Specialized build scripts and I/O drivers are also provided for non-Unix platforms:

I have built—and used—vile on all of those.

Why does vile have multiple icons?

This is rather lengthy, and is discussed here.

Known/Frequent problems

ANSI C compiler is required

Vile evolved from K&R source, to extended C, i.e., K&R code with ANSI prototypes (which is what many programs are written in). Early in 1996 we chose to convert vile to ANSI C to take advantage of the better type-checking available. So vile requires an ANSI C compiler.

Vile will build with a C++ compiler, though you may have difficulty with the configure script.

Build for one terminal driver

On Unix and Win32, vile can be built for character-cell and GUI terminal types. Most of the terminal-specific I/O calls are made through a generic interface, however you cannot reuse the object files from one type on configuration to build the other.

Some of the Unix configuration tests may yield different results, or be incomplete for one configuration versus another. We remove the config.cache file explicitly in the configure script to circumvent problems with this.

What initialization files are needed?

Vile is similar to vi in some ways, but it reads its own startup file to avoid surprise should you happen to execute vi. Vile's initialization scripts include many commands which would confuse vi.

On Unix, vile looks for .vilerc, starting in the current directory, then in the home directory, and finally in the installed share-directory (shown in the variable $startup-path).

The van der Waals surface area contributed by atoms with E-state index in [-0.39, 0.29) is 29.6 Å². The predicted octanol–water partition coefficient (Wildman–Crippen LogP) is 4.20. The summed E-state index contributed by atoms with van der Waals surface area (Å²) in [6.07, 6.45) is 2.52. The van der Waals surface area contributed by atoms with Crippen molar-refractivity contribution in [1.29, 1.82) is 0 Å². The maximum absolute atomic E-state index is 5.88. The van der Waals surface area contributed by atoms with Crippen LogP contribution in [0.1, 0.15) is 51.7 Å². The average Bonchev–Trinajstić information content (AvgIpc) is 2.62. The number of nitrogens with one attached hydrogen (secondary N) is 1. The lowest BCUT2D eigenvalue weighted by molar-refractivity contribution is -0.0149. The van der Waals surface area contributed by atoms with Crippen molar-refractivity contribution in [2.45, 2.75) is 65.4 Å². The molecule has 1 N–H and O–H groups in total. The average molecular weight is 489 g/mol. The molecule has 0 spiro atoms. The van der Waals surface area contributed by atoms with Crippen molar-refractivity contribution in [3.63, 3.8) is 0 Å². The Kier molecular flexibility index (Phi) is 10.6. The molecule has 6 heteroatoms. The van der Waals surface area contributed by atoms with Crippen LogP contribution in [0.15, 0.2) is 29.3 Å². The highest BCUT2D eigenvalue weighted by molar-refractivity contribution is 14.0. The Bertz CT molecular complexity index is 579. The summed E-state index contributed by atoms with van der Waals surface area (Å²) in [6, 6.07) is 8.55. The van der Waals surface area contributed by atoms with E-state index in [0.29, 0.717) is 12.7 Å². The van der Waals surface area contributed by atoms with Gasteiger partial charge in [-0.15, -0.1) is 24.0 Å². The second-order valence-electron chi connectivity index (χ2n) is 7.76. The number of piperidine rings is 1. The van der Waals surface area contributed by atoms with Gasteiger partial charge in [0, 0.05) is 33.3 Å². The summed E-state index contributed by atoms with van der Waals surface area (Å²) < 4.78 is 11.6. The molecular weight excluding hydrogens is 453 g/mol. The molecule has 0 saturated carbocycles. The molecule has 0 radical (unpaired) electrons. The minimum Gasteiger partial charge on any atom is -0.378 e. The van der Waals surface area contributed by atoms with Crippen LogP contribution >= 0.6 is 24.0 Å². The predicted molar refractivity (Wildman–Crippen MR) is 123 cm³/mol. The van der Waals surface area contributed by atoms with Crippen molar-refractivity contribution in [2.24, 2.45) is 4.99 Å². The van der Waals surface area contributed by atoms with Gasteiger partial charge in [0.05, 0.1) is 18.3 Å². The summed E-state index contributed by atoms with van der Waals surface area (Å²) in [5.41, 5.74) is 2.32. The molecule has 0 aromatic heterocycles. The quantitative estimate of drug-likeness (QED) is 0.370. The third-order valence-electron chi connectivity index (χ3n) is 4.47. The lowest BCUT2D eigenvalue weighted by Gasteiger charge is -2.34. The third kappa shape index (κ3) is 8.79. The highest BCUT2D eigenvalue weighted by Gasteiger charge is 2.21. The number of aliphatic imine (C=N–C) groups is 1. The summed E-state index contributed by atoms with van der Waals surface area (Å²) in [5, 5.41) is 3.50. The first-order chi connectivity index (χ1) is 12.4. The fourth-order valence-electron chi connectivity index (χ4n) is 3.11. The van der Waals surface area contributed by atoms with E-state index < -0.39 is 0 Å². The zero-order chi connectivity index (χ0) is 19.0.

On other systems (including those that cannot use multiple dots in filenames such as VMS, or do so in a crippled fashion such as Win32), vile looks for vile.rc.

Which initialization files are used?

In either case, you can use the command which-source to show which file is actually loaded. Use a count before the command to show all files which would be checked, and the corresponding matches, e.g.,

:which-source .vilerc

What environment variables are needed?

The most critical ones are documented in the online help vile.hlp, which you can view by


They include those specific to vile

XVILE_MENU (doc/menus.doc)

as well as variables borrowed from common Unix or Win32 convention:

on OS/2, your shell interpreter.
the width of your terminal display, for termcap or terminfo configurations.
your home directory.
under WinNT, the disk drive containing your home directory.
the height of your terminal display, for termcap or terminfo configurations.
used to identify you for reporting errors, or for locking files.
your execution path, except on VMS.
alternative to the $shell variable for specifying subshells, including those used for syntax filtering.
your home directory on VMS.
on Win32 your temporary directory.
your terminal type, for termcap or terminfo configurations.
used as the first choice when saving files if a fatal error is detected. Vile uses no temporary files for storing your files' current state otherwise.
alternative to $LOGNAME to identify you for reporting errors, or for locking files.

How can winvile be launched?

There are several ways. Some are created by the installer:

Besides that, there are some programs which have their own mechanisms, which may/may not work well without some customization. On Windows, the key to doing this is to use the start keyword. For instance, I used this (as "grep-winvile.bat") with Windows Grep 2.3, which let me jump to the given line and column of a match (trivial with Visual Studio):

@echo off
rem %1 = filename
rem %2 = line